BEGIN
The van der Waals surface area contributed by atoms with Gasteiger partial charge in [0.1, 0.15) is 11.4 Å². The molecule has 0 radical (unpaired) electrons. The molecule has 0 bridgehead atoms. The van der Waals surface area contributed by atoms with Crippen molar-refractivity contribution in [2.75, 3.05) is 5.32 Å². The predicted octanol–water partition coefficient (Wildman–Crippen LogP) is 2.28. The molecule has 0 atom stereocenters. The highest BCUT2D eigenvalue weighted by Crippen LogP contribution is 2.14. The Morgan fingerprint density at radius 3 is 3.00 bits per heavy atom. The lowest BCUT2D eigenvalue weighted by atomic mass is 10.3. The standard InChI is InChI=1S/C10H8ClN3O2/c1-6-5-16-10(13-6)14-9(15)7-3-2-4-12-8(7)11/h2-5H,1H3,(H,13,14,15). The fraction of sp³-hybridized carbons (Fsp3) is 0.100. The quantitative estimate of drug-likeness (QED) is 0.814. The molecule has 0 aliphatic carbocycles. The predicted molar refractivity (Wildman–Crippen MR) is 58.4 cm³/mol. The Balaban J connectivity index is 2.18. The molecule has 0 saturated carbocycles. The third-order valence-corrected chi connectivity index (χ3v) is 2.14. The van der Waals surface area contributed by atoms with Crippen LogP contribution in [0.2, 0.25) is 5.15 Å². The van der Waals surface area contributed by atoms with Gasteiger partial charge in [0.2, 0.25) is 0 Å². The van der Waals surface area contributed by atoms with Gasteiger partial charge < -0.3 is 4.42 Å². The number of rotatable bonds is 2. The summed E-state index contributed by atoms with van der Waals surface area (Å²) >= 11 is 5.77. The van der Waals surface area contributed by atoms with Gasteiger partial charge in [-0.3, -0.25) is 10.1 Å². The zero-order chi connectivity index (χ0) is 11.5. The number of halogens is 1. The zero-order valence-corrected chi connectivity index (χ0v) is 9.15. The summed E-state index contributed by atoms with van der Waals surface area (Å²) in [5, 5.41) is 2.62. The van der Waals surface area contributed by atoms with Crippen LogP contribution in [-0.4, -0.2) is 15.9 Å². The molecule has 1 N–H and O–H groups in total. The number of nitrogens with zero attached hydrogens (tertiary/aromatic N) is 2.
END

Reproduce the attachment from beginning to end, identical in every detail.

The van der Waals surface area contributed by atoms with Gasteiger partial charge in [0.1, 0.15) is 11.4 Å². The molecule has 0 radical (unpaired) electrons. The molecule has 0 bridgehead atoms. The van der Waals surface area contributed by atoms with Crippen molar-refractivity contribution in [2.75, 3.05) is 5.32 Å². The predicted octanol–water partition coefficient (Wildman–Crippen LogP) is 2.28. The molecule has 0 atom stereocenters. The highest BCUT2D eigenvalue weighted by Crippen LogP contribution is 2.14. The Morgan fingerprint density at radius 3 is 3.00 bits per heavy atom. The lowest BCUT2D eigenvalue weighted by atomic mass is 10.3. The standard InChI is InChI=1S/C10H8ClN3O2/c1-6-5-16-10(13-6)14-9(15)7-3-2-4-12-8(7)11/h2-5H,1H3,(H,13,14,15). The fraction of sp³-hybridized carbons (Fsp3) is 0.100. The quantitative estimate of drug-likeness (QED) is 0.814. The molecule has 0 aliphatic carbocycles. The predicted molar refractivity (Wildman–Crippen MR) is 58.4 cm³/mol. The Balaban J connectivity index is 2.18. The molecule has 0 saturated carbocycles. The third-order valence-corrected chi connectivity index (χ3v) is 2.14. The van der Waals surface area contributed by atoms with Crippen LogP contribution in [0.2, 0.25) is 5.15 Å². The van der Waals surface area contributed by atoms with Gasteiger partial charge in [0.2, 0.25) is 0 Å². The van der Waals surface area contributed by atoms with Gasteiger partial charge < -0.3 is 4.42 Å². The number of rotatable bonds is 2. The summed E-state index contributed by atoms with van der Waals surface area (Å²) >= 11 is 5.77. The van der Waals surface area contributed by atoms with Gasteiger partial charge in [-0.3, -0.25) is 10.1 Å². The zero-order chi connectivity index (χ0) is 11.5. The number of halogens is 1. The zero-order valence-corrected chi connectivity index (χ0v) is 9.15. The summed E-state index contributed by atoms with van der Waals surface area (Å²) in [5, 5.41) is 2.62. The van der Waals surface area contributed by atoms with Crippen LogP contribution in [-0.4, -0.2) is 15.9 Å². The molecule has 1 N–H and O–H groups in total. The number of nitrogens with zero attached hydrogens (tertiary/aromatic N) is 2.